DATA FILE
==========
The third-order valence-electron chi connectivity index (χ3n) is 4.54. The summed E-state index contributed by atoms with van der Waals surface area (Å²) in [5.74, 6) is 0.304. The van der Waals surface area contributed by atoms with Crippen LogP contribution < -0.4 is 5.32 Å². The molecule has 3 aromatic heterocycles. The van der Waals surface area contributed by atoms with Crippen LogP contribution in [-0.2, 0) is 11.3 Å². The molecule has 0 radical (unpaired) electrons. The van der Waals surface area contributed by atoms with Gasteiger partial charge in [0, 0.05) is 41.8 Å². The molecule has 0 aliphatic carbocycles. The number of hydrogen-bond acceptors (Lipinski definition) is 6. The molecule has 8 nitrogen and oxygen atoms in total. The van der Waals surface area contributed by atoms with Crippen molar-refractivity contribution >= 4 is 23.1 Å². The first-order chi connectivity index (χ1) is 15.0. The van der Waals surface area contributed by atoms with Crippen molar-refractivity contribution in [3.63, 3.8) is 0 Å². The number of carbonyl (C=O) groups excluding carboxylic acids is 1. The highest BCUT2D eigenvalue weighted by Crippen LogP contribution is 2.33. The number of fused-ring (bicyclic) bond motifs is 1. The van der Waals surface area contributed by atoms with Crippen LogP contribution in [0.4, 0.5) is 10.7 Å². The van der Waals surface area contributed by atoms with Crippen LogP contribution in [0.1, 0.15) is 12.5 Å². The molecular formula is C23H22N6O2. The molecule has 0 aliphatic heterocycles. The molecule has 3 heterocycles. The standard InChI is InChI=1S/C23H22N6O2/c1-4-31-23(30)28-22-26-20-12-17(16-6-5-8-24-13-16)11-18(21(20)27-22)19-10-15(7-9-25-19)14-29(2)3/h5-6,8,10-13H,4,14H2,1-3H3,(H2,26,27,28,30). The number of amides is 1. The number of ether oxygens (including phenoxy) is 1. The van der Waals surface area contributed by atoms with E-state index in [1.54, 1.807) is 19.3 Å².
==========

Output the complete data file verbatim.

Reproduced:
The third-order valence-electron chi connectivity index (χ3n) is 4.54. The summed E-state index contributed by atoms with van der Waals surface area (Å²) in [5.74, 6) is 0.304. The van der Waals surface area contributed by atoms with Crippen LogP contribution < -0.4 is 5.32 Å². The molecule has 3 aromatic heterocycles. The van der Waals surface area contributed by atoms with Crippen LogP contribution in [-0.2, 0) is 11.3 Å². The molecule has 0 radical (unpaired) electrons. The van der Waals surface area contributed by atoms with Gasteiger partial charge in [0, 0.05) is 41.8 Å². The molecule has 0 aliphatic carbocycles. The number of hydrogen-bond acceptors (Lipinski definition) is 6. The molecule has 8 nitrogen and oxygen atoms in total. The van der Waals surface area contributed by atoms with Crippen molar-refractivity contribution >= 4 is 23.1 Å². The first-order chi connectivity index (χ1) is 15.0. The van der Waals surface area contributed by atoms with Crippen molar-refractivity contribution in [3.63, 3.8) is 0 Å². The number of carbonyl (C=O) groups excluding carboxylic acids is 1. The highest BCUT2D eigenvalue weighted by Crippen LogP contribution is 2.33. The number of fused-ring (bicyclic) bond motifs is 1. The van der Waals surface area contributed by atoms with Crippen LogP contribution in [0.4, 0.5) is 10.7 Å². The van der Waals surface area contributed by atoms with Crippen LogP contribution in [0.1, 0.15) is 12.5 Å². The molecular formula is C23H22N6O2. The molecule has 0 aliphatic heterocycles. The molecule has 3 heterocycles. The standard InChI is InChI=1S/C23H22N6O2/c1-4-31-23(30)28-22-26-20-12-17(16-6-5-8-24-13-16)11-18(21(20)27-22)19-10-15(7-9-25-19)14-29(2)3/h5-6,8,10-13H,4,14H2,1-3H3,(H2,26,27,28,30). The number of amides is 1. The number of ether oxygens (including phenoxy) is 1. The van der Waals surface area contributed by atoms with E-state index in [1.54, 1.807) is 19.3 Å².